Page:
Microarray studies. To identify relevant gene expression patterns, microarray studies were performed in combination with a targeted pharmacological strategy designed to facilitate recognition of changes in gene expression patterns that were directly linked to the neurotoxic process. In particular, because early critical stages of METH-induced DA neurotoxicity take place within a well defined time frame (<24 hr after METH administration) (Ricaurte et al., 1982; Marek et al., 1990a), and because the toxic effects of METH on DA neurons can be completely blocked with DAT inhibitors (Ricaurte et al., 1984; Marek et al., 1990a,b; Pu et al., 1994, Callahan et al., 2001), we reasoned that by comparing mRNA expression patterns in the presence and absence of a DAT inhibitor (WIN35,428) within 24 hr after METH administration, we might be able to identify a gene expression pattern (“signature”) associated with early stages of METH-induced neurotoxicity (see below). Choice of the DAT inhibitor WIN35,428 was on the basis of findings from previous studies indicating that its DA neuroprotective effect is independent of effects on temperature (Callahan et al., 2001). The time course for analyses (3, 6, 12, and 24 hr after METH administration) was selected on the basis of the fact that we sought to identify genes that played a role in the early phases of METH neurotoxicity: ideally, genes that were directly involved in the neurotoxic process (which is known to occur sometime within the first 24 hr after METH administration). The decision to initially target microarray analyses to ventral midbrain, which contains the DA neuron cell bodies, was based on the reasonable (but yet to be validated) assumption that gene expression changes associated with METH neurotoxicity are likely to occur in the cell body compartment of DA neurons with axons that are damaged by METH. The fact that DA cell bodies are typically spared by METH therefore could make it possible to identify gene expression changes within DA neurons associated with the neurotoxic process. As alluded to above, we characterized gene expression profiles using recently developed DA and neuronal microarrays containing ∼1600 genes (Barrett et al., 2001), reasoning that use of these arrays would increase the likelihood of identifying highly relevant gene products. Because METH-induced DA neurotoxicity is completely prevented by DAT blockers, including WIN35,428 (see Results), parallel gene profiles were determined with WIN35,428 (given alone or in combination with METH) at the various time points. This was done recognizing that when using WIN35,428, one is blocking not only METH-induced DA neurotoxicity but also METH-induced DA release (and all of the postsynaptic actions of DA), which may or may not be associated with the neurotoxic process. Although this approach has the potential to identify or include candidate genes that, although perhaps related to DA release, are not directly liked to METH-induced DA neurotoxicity, there is evidence that METH-induced DA release is linked to METH-induced DA neurotoxicity (O'Dell et al., 1991). For microarray studies, ventral midbrain tissues (n = 12 per group) were collected 3, 6, 12, and 24 hr after treatment with METH (45 mg/kg, s.c.), WIN35,428 (12.5 mg/kg, i.p., immediately before METH) plus METH, WIN35,428 alone, or saline.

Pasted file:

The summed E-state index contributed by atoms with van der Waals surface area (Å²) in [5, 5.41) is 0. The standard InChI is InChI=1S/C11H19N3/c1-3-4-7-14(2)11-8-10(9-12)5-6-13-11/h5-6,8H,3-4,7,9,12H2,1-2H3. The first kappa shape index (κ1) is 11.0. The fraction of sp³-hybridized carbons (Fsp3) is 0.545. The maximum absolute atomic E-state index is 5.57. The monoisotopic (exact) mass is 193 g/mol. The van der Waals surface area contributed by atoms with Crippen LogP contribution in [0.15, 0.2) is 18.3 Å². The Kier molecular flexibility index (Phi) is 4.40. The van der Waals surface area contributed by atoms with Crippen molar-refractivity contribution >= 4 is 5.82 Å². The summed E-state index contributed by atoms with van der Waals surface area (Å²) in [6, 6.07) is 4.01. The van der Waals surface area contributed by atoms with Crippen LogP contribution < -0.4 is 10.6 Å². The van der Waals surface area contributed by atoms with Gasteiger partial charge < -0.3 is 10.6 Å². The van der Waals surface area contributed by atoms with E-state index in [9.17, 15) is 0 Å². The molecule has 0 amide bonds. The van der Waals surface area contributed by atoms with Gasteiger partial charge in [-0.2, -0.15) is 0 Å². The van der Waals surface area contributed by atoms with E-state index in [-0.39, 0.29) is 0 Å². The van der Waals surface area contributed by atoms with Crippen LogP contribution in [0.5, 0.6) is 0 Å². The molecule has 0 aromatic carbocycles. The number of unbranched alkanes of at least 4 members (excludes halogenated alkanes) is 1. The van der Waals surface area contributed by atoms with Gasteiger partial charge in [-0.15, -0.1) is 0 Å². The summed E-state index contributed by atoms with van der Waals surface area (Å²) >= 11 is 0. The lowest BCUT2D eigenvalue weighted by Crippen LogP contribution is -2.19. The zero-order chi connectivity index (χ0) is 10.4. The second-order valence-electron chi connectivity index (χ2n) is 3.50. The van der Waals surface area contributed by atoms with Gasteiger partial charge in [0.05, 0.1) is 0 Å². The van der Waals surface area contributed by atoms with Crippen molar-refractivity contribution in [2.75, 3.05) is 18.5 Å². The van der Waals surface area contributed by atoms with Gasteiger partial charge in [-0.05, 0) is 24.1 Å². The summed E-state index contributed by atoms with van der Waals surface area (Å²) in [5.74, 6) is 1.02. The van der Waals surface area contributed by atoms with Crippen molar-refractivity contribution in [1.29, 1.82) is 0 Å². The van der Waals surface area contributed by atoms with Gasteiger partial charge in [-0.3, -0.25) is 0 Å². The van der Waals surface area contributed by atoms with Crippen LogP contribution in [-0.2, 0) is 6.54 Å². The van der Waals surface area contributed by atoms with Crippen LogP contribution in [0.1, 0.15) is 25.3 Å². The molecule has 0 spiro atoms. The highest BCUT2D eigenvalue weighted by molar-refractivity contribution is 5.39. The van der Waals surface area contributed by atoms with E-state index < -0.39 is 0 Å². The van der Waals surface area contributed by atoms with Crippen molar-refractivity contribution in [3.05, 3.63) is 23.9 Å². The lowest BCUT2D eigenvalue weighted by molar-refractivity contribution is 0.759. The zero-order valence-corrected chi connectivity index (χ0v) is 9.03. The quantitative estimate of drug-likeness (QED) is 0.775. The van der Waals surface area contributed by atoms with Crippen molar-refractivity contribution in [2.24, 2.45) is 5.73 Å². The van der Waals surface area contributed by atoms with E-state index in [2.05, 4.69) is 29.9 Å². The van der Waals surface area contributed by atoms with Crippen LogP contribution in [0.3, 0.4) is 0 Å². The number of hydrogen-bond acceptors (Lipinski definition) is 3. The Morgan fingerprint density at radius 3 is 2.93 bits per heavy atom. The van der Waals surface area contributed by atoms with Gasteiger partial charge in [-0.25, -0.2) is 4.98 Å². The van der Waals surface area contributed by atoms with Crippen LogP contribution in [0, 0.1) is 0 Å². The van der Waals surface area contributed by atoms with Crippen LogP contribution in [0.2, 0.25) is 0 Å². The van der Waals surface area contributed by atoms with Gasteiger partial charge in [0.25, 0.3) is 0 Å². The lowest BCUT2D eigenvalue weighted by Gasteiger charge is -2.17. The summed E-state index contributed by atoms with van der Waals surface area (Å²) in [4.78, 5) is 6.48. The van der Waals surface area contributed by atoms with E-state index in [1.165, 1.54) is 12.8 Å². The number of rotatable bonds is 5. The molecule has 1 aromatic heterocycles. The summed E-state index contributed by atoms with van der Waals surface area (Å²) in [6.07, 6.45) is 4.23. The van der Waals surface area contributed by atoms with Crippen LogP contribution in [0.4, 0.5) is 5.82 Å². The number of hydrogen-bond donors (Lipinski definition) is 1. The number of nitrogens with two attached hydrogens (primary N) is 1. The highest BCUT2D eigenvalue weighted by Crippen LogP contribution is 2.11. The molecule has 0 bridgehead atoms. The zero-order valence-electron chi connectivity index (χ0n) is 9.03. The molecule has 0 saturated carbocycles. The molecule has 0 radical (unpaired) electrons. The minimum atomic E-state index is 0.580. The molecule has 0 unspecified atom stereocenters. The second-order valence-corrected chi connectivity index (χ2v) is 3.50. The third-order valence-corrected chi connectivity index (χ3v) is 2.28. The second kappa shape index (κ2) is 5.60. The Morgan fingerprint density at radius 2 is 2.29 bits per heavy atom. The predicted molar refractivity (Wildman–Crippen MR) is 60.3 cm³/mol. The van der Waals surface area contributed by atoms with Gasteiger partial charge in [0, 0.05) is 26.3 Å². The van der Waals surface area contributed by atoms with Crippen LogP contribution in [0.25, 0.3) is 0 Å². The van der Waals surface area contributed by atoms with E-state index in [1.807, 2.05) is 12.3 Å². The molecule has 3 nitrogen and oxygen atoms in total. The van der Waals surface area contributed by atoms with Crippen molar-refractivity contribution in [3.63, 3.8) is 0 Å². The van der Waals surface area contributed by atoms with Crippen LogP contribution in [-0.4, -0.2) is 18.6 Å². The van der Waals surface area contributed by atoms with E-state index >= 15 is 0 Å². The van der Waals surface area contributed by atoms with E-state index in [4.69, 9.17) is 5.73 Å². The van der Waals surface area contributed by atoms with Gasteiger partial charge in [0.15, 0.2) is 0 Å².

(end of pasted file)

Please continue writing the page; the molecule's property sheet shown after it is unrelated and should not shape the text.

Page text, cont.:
WIN35,428 blockade of METH-induced DA neurotoxicity. Mice were treated with METH (45 mg/kg, s.c.), WIN35,428 (12.5 mg/kg, i.p.) alone, WIN35,428 (immediately before METH) plus METH, or saline at room temperature. Rectal temperatures were measured for 24 hr after drug administration, and all mice were killed 1 week after treatment for measurement of brain biogenic amines, as below.
DA and DOPAC determinations. Concentrations of DA and DOPAC in the mouse striatum were measured by means of HPLC coupled with electrochemical detection, as described previously (Ricaurte et al., 1992).
Measurement of tissue METH levels. Striatal METH concentrations 0.5 and 2 hr after drug administration were measured using an RIA kit, as described previously (Callahan et al., 2001).
Synaptosomal preparation. Synaptosomes were prepared from striatal tissue at designated times after treatment with cycloheximide, actinomycin-D, or saline. Striatal tissue was placed in 20 vol (w/v) of 0.32 m sucrose, homogenized with a glass–Teflon pestle, and centrifuged at 2000 × g for 10 min. The synaptosome-rich supernatant was retained and stored on ice until use. Protein contents were assayed for quantitative comparisons (Lowry et al., 1951). The synaptosomal preparations were used for studies of DAT function after the in vivo administration of cycloheximide and actinomycin-D.
[3H]DA-uptake. Accumulation of [3H]DA-uptake by synaptosomes was measured using recently described methods (Kim et al., 2000).
[3H]WIN35,428 binding.[3H]WIN35,428 binding assays were performed as described recently (Kim et al., 2000).
Dissection of ventral midbrain. The ventral midbrain containing the substantia nigra (pars compacta and pars reticulata) and ventral tegmental area was dissected free using the guidelines ofHeffner et al. (1980), adapted to the mouse.